In times of war, Teamsters have always answered the call to service at home and abroad.
During World War I, Teamsters enlisted in the armed forces and helped the military move from cavalry to motorized units. Teamsters not only were skilled drivers, but also were among the few trained to fix motor vehicles of any kind. These skills were crucial in the first battles of modern warfare.
Teamster men and women worked in many capacities on the home front and it was estimated that four out of five Teamsters purchased liberty bonds.
Allied in War Effort
World War II saw an even greater Teamster effort. The Union was an integral part of the Allies' victory in World War II, contributing on the battlefield and on the home front.
In 1942, President Roosevelt asked Teamsters General President Dan Tobin to travel to Great Britain and report back on how British unions were helping to win the war. On his return, Tobin urged the U.S. labor movement to emulate the British approach suspending all labor discord in the face of the Axis' threat to world freedom.
The Teamsters led organized labor in a pledged to refrain from all work stoppages for the duration of the war. Tobin fully subscribed to this policy, maintaining that, "A man who quits work now without the consent and approval of his union -- which he cannot get -- is and should be and will be classed as an enemy of our nation and of our government."
Buy War Bonds
The National Conference of Teamsters was formed to help meet the economic and military crises facing the U.S. by actively promoting war bonds. Teamsters local unions, joint councils, and regional conferences followed suit, raising more than $2 million in war bonds during the first 18 months of the war. And, the Teamsters offered to give the government an interest-free loan of $8 million from its treasury to help win World War II. President Franklin Roosevelt politely declined the offer, but stated, "(Your offer) should be an example to the whole country."
The Teamsters determination to make sure Allied Forces were victorious did not stop there. The union invested 60 percent of its liquid assets in U.S. Treasury bonds during World War II. And it continued to buy bonds as a show of support.
Teamsters General President Dan Tobin summed it up: "We weren't fooling when we told President Roosevelt that all of our assets were behind the government in the war and we weren't fooling when we said this war must be won regardless of cost in men and money. The Teamsters are supplying men and money to the limit of their resources."
The National Committee also organized all kinds of "drives" to help with the war effort, including drives to collect scrap metal and rubber to be used in military supplies. Nationwide, Teamsters took these activities very seriously.
Members of Local 364 in South Bend, Indiana were a perfect example of the Teamster spirit during the war. They collected 2 million pounds of scrap metal from old stoves, fences and other materials that went to the battle fronts in the form of guns, tanks and ammunition. Their effort won national recognition from the War Services Board.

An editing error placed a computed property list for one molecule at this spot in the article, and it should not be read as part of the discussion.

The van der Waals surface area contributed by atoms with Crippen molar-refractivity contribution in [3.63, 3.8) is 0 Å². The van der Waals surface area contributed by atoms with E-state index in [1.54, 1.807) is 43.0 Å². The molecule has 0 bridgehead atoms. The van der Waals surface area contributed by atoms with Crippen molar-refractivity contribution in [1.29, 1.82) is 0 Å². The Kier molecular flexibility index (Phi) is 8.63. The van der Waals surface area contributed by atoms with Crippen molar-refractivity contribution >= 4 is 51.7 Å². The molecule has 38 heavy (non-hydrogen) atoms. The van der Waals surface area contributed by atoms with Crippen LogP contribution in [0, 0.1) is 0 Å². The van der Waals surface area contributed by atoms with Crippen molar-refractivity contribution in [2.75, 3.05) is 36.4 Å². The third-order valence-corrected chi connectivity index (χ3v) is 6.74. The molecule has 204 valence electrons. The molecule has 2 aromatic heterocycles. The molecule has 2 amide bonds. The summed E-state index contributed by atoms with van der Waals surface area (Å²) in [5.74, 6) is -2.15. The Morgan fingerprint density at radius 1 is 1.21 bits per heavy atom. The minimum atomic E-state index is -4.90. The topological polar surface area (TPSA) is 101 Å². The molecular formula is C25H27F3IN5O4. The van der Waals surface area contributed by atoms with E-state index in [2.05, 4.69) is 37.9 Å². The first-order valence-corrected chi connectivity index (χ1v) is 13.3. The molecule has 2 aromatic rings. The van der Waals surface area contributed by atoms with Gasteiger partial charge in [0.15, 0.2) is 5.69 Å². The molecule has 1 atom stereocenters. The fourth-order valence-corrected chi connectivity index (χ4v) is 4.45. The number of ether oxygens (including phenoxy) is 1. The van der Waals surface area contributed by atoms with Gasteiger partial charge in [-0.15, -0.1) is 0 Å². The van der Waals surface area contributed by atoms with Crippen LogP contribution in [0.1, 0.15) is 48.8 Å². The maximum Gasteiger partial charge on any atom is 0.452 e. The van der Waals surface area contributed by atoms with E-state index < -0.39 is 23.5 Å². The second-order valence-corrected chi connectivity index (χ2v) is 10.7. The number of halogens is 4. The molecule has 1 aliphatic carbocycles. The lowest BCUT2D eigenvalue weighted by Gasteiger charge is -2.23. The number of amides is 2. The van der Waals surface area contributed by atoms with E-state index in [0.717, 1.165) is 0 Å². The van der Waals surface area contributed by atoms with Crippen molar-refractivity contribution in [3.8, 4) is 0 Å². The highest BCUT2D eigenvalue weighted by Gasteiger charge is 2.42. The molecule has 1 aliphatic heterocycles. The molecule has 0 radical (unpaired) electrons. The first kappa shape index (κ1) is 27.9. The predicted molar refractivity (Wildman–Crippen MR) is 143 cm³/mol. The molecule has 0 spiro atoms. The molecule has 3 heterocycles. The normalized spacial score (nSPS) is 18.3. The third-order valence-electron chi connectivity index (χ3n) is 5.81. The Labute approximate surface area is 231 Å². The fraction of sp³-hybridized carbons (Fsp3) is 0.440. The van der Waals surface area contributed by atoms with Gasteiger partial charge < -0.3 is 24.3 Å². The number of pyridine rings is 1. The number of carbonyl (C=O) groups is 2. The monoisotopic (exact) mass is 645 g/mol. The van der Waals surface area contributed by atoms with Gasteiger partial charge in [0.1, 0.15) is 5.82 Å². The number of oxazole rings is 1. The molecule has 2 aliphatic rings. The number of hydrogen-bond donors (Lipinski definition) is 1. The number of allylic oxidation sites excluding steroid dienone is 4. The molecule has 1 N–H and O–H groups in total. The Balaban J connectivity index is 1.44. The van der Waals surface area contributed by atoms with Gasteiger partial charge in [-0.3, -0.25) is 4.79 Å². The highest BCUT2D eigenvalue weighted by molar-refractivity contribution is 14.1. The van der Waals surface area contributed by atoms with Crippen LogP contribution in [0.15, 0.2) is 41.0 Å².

On the Front Lines
By 1942, 125,000 Teamsters were in military operations for the Allied forces. The Allied victory would not have been possible without the Teamsters who drove troops to the front.
Teamster members did not hesitate to volunteer for service after the attack on Pearl Harbor, often going down in groups with other members from their locals to sign up together. They served in every branch of the armed forces, engaging in everything from building the Burma Road and implementing the Red Ball Express supply line in France, to landing on the beaches of Normandy.
Teamsters won scores of medals for bravery and dedication to duty in all times of crisis, including three members who received the highest honor, The Congressional Medal of Honor. Gen. George Patton, Gen. Omar Bradley and the Allied Supreme Commander Gen. Dwight Eisenhower all commended the Teamsters for their dedication, skill and service in the armed forces.
Teamsters at Home
As in WWI, Teamster women did their part for the war effort too. Women took on many jobs previously held only by men and proved they could hold their own in any work setting. They did every job given them and did them well. Teamster women also served in the women's branches of the military at posts in the United States and overseas. Many employers were sorry to lose the women workers when they gave up their jobs to the returning veterans in 1945.
Following the war, the IBT made sure all Teamster veterans kept their seniority when they returned from the war and went back to work. The Teamsters were one of the only groups to do this for their members. A decade-long national campaign, "Have It Delivered," promoted Teamster freight and delivery services, creating more jobs for members returning after wartime service.
Intense organizing campaigns in booming post-war industries such as the automotive trades, food processing, dairy, and workers servicing vending machines were also used to create more Teamster jobs.
The Teamsters have continued to serve their country in many ways in times of war and national crisis. Our members have served honorably in Korea, Viet Nam, the Gulf War, Iraq and Afghanistan. Local and Joint Councils continue to support and aide soldiers and veterans as well.
Currently the Teamsters support a program called Helmets to Hardhats, a training program helping returning vets find jobs in the construction industry.